About The Study: The results of this study suggested that transgender and gender-diverse Medicare beneficiaries use significantly more emergency department services than cisgender beneficiaries, particularly for psychological care, and these visits were more likely to be followed by an admission. This study quantifies this excess use of emergent services and highlights upstream implications of delays in seeking timely health care.  Authors: Gray Babbs, M.P.H., of the Brown University School of Public Health in Providence, Rhode Island, is the corresponding author. To access the embargoed study: Visit our ...

Foster care involvement among youth with intellectual and developmental disabilities

2024-02-12
About The Study: This study found that among youth with intellectual and developmental disabilities, Black youth and females faced higher risk for foster care involvement, and the likelihood of foster care involvement increased with age. There is an urgent need for research that focuses on addressing system-level factors that drive increased risk. Understanding the specific health needs of Black and female youth with intellectual and developmental disabilities is critical to ensure the formation, ...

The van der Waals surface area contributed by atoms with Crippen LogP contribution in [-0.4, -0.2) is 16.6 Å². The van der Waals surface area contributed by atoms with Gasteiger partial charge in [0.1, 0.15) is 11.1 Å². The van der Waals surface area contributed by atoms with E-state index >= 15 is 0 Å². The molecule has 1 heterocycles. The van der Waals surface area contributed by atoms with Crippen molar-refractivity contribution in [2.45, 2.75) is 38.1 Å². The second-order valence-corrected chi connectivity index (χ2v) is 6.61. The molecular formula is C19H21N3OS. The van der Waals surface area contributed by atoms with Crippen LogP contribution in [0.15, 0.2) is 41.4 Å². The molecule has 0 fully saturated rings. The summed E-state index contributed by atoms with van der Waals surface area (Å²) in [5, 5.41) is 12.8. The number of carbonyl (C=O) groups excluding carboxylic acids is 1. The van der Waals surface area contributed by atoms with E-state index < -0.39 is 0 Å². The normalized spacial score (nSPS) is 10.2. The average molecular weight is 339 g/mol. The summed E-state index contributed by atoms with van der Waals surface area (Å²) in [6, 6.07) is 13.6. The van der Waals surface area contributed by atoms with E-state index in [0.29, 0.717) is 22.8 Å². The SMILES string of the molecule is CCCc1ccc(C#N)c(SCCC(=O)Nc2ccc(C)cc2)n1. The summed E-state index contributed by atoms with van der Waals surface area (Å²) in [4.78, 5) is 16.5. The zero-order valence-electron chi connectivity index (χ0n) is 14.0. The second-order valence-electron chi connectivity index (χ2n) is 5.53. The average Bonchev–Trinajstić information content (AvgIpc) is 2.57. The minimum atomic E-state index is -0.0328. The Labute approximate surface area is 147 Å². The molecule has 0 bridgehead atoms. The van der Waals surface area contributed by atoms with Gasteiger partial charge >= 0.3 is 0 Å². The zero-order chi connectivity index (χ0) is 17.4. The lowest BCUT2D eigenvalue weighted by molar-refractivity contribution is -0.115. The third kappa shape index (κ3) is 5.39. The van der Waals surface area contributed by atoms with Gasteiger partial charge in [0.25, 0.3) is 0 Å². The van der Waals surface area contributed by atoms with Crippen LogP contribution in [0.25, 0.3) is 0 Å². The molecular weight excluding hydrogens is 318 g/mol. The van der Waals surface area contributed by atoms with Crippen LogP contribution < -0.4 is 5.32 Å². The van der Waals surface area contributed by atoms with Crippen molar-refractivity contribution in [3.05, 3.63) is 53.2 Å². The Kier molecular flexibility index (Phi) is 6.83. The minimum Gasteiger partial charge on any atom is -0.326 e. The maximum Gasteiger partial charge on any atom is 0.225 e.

Groundbreaking study on decomposing microbes could help transform forensic science

2024-02-12
EMBARGO:  THIS CONTENT IS UNDER EMBARGO UNTIL 11 A.M. U.S. EASTERN STANDARD TIME ON FEBRUARY 12. INTERESTED MEDIA MAY RECIVE A PREVIEW COPY OF THE JOURNAL ARTICLE IN ADVANCE OF THAT DATE OR CONDUCT INTERVIEWS, BUT THE INFORMATION MAY NOT BE PUBLISHED, BROADCAST, OR POSTED ONLINE UNTIL AFTER THE RELEASE WINDOW. For the first time, researchers have identified what appears to be a network of approximately 20 microbes that universally drive the decomposition of animal flesh. The findings have significant implications for the future of forensic science, including ...

LAST 30 PRESS RELEASES:

Heart failure in space: scientists calculate potential health threats facing future space tourists in microgravity

Experts offer guidance on talking with children about racism at pediatrician's office

Drugs for HIV and AIDS trialed as brain tumor treatment for first time

Breakthrough in nanoscale force measurement opens doors to unprecedented biological insights

Scientists discover new behavior of membranes that could lead to unprecedented separations

When inflicting pain on others pays off T

The Lancet: Managing gestational diabetes much earlier in pregnancy can prevent complications and improve long-term health outcomes, experts say

New study finds dinosaur fossils did not inspire the mythological griffin